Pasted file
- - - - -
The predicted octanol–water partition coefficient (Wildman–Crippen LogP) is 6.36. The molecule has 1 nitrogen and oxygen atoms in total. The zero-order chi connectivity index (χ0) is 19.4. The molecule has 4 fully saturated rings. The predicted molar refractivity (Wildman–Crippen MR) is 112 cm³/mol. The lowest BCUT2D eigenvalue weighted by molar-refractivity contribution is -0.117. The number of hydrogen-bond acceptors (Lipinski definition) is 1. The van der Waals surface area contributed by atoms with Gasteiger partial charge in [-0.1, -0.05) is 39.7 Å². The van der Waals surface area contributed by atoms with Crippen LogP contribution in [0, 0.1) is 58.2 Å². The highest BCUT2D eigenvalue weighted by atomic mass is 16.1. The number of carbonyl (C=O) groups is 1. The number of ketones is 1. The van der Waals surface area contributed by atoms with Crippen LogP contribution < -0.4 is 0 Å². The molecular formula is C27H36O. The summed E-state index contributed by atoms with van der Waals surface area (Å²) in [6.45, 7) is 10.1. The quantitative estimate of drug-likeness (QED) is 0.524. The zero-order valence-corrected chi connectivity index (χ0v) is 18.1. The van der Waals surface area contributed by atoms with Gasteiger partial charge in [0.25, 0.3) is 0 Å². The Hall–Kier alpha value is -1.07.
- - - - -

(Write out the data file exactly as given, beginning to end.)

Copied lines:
The predicted octanol–water partition coefficient (Wildman–Crippen LogP) is 6.36. The molecule has 1 nitrogen and oxygen atoms in total. The zero-order chi connectivity index (χ0) is 19.4. The molecule has 4 fully saturated rings. The predicted molar refractivity (Wildman–Crippen MR) is 112 cm³/mol. The lowest BCUT2D eigenvalue weighted by molar-refractivity contribution is -0.117. The number of hydrogen-bond acceptors (Lipinski definition) is 1. The van der Waals surface area contributed by atoms with Gasteiger partial charge in [-0.1, -0.05) is 39.7 Å². The van der Waals surface area contributed by atoms with Crippen LogP contribution in [0, 0.1) is 58.2 Å². The highest BCUT2D eigenvalue weighted by atomic mass is 16.1. The number of carbonyl (C=O) groups is 1. The number of ketones is 1. The van der Waals surface area contributed by atoms with Crippen LogP contribution < -0.4 is 0 Å². The molecular formula is C27H36O. The summed E-state index contributed by atoms with van der Waals surface area (Å²) in [6.45, 7) is 10.1. The quantitative estimate of drug-likeness (QED) is 0.524. The zero-order valence-corrected chi connectivity index (χ0v) is 18.1. The van der Waals surface area contributed by atoms with Gasteiger partial charge in [0.25, 0.3) is 0 Å². The Hall–Kier alpha value is -1.07.